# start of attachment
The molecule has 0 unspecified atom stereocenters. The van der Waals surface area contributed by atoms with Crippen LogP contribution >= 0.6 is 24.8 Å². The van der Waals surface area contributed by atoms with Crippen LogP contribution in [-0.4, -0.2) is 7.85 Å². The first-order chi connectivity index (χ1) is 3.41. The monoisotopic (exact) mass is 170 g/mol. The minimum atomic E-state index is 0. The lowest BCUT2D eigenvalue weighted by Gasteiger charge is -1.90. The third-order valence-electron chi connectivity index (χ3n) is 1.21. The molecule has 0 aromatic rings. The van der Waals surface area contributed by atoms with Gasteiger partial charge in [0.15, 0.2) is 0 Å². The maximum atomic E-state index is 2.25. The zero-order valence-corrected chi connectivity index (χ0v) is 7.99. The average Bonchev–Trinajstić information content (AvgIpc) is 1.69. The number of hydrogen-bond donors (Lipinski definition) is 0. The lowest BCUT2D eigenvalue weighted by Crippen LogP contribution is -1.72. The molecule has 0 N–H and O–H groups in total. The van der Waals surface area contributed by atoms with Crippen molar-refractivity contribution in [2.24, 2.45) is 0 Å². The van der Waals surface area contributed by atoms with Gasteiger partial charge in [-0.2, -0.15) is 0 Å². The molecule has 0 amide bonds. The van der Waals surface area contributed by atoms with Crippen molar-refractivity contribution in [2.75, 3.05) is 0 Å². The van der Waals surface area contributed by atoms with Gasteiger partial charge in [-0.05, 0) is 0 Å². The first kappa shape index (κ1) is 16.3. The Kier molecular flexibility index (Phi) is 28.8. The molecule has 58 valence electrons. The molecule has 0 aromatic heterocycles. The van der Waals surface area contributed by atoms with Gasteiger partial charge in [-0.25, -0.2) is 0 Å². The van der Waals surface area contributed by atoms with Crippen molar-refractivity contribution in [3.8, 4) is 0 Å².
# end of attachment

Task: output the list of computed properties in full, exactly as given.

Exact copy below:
The molecule has 0 unspecified atom stereocenters. The van der Waals surface area contributed by atoms with Crippen LogP contribution >= 0.6 is 24.8 Å². The van der Waals surface area contributed by atoms with Crippen LogP contribution in [-0.4, -0.2) is 7.85 Å². The first-order chi connectivity index (χ1) is 3.41. The monoisotopic (exact) mass is 170 g/mol. The minimum atomic E-state index is 0. The lowest BCUT2D eigenvalue weighted by Gasteiger charge is -1.90. The third-order valence-electron chi connectivity index (χ3n) is 1.21. The molecule has 0 aromatic rings. The van der Waals surface area contributed by atoms with Gasteiger partial charge in [0.15, 0.2) is 0 Å². The maximum atomic E-state index is 2.25. The zero-order valence-corrected chi connectivity index (χ0v) is 7.99. The average Bonchev–Trinajstić information content (AvgIpc) is 1.69. The number of hydrogen-bond donors (Lipinski definition) is 0. The lowest BCUT2D eigenvalue weighted by Crippen LogP contribution is -1.72. The molecule has 0 N–H and O–H groups in total. The van der Waals surface area contributed by atoms with Crippen molar-refractivity contribution in [2.24, 2.45) is 0 Å². The van der Waals surface area contributed by atoms with Gasteiger partial charge in [-0.2, -0.15) is 0 Å². The molecule has 0 amide bonds. The van der Waals surface area contributed by atoms with Crippen molar-refractivity contribution in [2.75, 3.05) is 0 Å². The van der Waals surface area contributed by atoms with Gasteiger partial charge in [-0.05, 0) is 0 Å². The first kappa shape index (κ1) is 16.3. The Kier molecular flexibility index (Phi) is 28.8. The molecule has 58 valence electrons. The molecule has 0 aromatic heterocycles. The van der Waals surface area contributed by atoms with Gasteiger partial charge in [-0.25, -0.2) is 0 Å². The van der Waals surface area contributed by atoms with Crippen molar-refractivity contribution in [3.8, 4) is 0 Å².